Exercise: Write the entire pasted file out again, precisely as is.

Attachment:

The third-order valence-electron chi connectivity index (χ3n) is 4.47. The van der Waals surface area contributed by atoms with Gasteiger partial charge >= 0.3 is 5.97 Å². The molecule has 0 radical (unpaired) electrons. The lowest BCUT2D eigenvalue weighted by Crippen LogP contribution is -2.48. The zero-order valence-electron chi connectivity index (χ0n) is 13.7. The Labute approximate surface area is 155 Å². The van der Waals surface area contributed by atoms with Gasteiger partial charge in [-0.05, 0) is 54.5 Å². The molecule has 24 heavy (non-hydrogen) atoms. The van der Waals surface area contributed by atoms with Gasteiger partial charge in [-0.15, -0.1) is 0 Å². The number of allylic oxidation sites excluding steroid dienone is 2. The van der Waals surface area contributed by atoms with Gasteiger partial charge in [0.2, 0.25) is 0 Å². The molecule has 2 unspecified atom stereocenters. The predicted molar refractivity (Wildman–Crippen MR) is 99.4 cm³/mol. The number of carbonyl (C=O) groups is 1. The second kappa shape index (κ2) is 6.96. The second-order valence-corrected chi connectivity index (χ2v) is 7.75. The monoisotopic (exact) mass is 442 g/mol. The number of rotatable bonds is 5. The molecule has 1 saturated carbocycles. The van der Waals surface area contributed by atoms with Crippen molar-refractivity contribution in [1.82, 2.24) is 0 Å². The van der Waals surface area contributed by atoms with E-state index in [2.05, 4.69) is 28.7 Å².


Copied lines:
The third-order valence-electron chi connectivity index (χ3n) is 4.47. The van der Waals surface area contributed by atoms with Gasteiger partial charge >= 0.3 is 5.97 Å². The molecule has 0 radical (unpaired) electrons. The lowest BCUT2D eigenvalue weighted by Crippen LogP contribution is -2.48. The zero-order valence-electron chi connectivity index (χ0n) is 13.7. The Labute approximate surface area is 155 Å². The van der Waals surface area contributed by atoms with Gasteiger partial charge in [-0.05, 0) is 54.5 Å². The molecule has 24 heavy (non-hydrogen) atoms. The van der Waals surface area contributed by atoms with Gasteiger partial charge in [-0.15, -0.1) is 0 Å². The number of allylic oxidation sites excluding steroid dienone is 2. The van der Waals surface area contributed by atoms with Gasteiger partial charge in [0.2, 0.25) is 0 Å². The molecule has 2 unspecified atom stereocenters. The predicted molar refractivity (Wildman–Crippen MR) is 99.4 cm³/mol. The number of carbonyl (C=O) groups is 1. The second kappa shape index (κ2) is 6.96. The second-order valence-corrected chi connectivity index (χ2v) is 7.75. The monoisotopic (exact) mass is 442 g/mol. The number of rotatable bonds is 5. The molecule has 1 saturated carbocycles. The van der Waals surface area contributed by atoms with Crippen molar-refractivity contribution in [1.82, 2.24) is 0 Å². The van der Waals surface area contributed by atoms with E-state index in [2.05, 4.69) is 28.7 Å².